Best Kayak Fishing Accessories to Help Land Big Fish
Most kayak anglers learn very quickly that safely handling big fish of any kind at boat side is a little bit different from most fishing situations. Kayak anglers are sitting, and they don’t have the full use of their legs and backs to help control a big fish. Kayak anglers are very close to the water and the fish, and kayak anglers can’t jump out of the way obviously limiting our mobility. That means that when it comes to safely land big fish, the best kayak fishing accessories are simple, dependable tools to make the operation safer for both angler and fish.
Best Kayak Fishing Accessories – Lip Grippers
Kayak anglers can find a wide range of very effective lip-gripper type landing devices, and they all work to help subdue fish that are to be released unharmed. A good pair of lip grippers should be on the kayak for every saltwater fishing trip since we never know when a big, strong fish is going to show up.
These landing tools operate on the principle of a pair of pliers can help control the head of a caught fish and to keep the fish from dropping into the boat and onto the angler.
I’ve used a wide range of gripper type landing devices, and my favorites are the ones that float. Metal grippers with scales and “pull-down” weighing features are nice, but I tend to drop stuff overboard and, unfortunately, the metal grippers don’t float.
Lip grippers work very well for kayak anglers on big redfish, kings, and even deep water red snapper. Gripper devices keep fingers away from sharp teeth, and with the head of a big fish controlled, a kayak angler can usually deal safely with the rest of the fish.
And lip grippers even work well for hardhead catfish. I once landed a fat three pound hardhead catfish by hand, and I brought the slimy thing into the kayak with me so I could remove the hook and cuss the catfish.
Without using a lip gripper, I couldn’t control the fish, and it dehooked itself and fell onto my leg. It was an interesting moment when the super-sharp, super painful top fin of that nasty old catfish punctured my knee. Of course, it could have fallen into my lap, so things could have been worse, but that little accident would not have happened if I had used lip grippers.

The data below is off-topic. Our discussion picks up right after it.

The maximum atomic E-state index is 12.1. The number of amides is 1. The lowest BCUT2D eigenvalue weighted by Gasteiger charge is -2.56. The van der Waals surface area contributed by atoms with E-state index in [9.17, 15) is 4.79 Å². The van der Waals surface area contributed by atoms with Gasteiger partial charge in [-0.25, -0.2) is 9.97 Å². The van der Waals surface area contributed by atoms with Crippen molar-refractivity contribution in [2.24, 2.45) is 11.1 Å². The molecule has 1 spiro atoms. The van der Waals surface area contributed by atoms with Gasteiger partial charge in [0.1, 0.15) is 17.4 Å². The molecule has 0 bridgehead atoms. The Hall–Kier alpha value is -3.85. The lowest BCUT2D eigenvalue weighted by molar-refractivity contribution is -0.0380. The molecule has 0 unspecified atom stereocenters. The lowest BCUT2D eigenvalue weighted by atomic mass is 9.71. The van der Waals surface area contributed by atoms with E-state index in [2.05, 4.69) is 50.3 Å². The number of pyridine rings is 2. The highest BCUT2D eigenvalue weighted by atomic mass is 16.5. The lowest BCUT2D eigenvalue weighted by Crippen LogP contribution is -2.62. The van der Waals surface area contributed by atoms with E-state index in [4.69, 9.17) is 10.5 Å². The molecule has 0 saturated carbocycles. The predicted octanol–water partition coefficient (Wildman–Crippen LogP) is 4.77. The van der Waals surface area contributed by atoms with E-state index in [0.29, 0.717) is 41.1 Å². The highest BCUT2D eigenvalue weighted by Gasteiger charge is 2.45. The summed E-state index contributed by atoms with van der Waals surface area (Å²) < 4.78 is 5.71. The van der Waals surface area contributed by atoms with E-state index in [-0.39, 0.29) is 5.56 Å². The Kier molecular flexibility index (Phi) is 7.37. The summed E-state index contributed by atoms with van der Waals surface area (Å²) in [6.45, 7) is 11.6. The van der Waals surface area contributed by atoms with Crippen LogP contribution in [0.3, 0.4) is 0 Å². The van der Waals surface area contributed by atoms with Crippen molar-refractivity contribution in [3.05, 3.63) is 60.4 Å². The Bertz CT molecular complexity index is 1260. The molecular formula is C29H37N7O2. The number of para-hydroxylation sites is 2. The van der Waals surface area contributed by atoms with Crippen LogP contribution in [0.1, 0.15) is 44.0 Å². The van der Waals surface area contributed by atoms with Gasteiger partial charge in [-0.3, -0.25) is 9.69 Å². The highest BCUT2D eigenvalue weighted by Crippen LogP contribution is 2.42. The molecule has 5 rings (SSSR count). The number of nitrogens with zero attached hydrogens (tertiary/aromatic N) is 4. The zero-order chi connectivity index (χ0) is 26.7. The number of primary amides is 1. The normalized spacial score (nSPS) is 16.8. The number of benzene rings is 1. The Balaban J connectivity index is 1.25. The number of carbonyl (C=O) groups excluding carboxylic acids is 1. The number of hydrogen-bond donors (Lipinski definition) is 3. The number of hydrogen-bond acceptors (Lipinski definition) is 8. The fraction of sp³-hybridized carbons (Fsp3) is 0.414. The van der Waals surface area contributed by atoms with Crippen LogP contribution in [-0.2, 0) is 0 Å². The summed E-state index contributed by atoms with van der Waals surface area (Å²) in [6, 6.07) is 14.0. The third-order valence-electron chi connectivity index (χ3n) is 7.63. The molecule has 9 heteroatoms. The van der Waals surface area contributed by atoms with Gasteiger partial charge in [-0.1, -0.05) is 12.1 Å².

Best Kayak Fishing Accessories – Gaffs/Spears/Clubs
Sometimes kayak anglers go after very big, very strong, potentially quite dangerous quarry, and for these times, gaffs and single point spears are very effective for safely landing a big fish. When a gaff or spear is applied properly, the fish experiences shock and internal damage that tends to quiet the fish down immediately.
For kayak use, gaffs need to have short handles with non-slip grips, and the business end of the gaff needs to have a good protective guard. A long handled gaff can become a club to beat the angler in a kayak if a big fish is not gaffed properly.
Big brown cobia are popular kayak angling targets when they migrate along the coasts of Florida and kayak anglers are getting very proficient at hooking and playing these hard-fighters from the small boats.
Cobia to be kept should be gaffed, and then when brought alongside, a healthy whack with a club or fish bat should be applied to the head. This might need to be repeated.
Cobia are very strong, they have ferociously sharp and stout spines on their backs, and they are known for being very difficult to manage when brought into a boat of any kind. Having an angry, thrashing cobia landed in my lap when I’m on my kayak is not something I want to experience- therefore, using the bat to terminally quiet a cobia is a good idea.
Big king mackerel might also require the gaff and bat combination.
Best Kayak Fishing Accessories – Landing Nets
Traditional wide-mouth landing nets work well, but they can be a pain on kayaks. Wide nets tend to get in the way, and they are very good at getting caught in backcasts and creating terrible tangles which must be cleared.
There are some very good net options specifically for kayak anglers.
Landing nets specifically designed for kayak angler often fold up into a much smaller unit or the pouch part of the net can be pulled up into the handle. In both cases, kayak anglers have a net that can be quickly and easily put into working shape and then used to get that big fish into the kayak.
When using a landing net in a kayak, it is a good idea to have a handle long enough that when the fish is caught, the handle can be slipped under the angler’s backside on the seat where it will be secure, and then both hands will be free to deal with the fish and accessories.
This article first appeared in the July 2019 print issue of Great Days Outdoors Magazine. For more great hunting and fishing content for the deep South, subscribe to Great Days Outdoors print and digital editions or click the image to download this issue.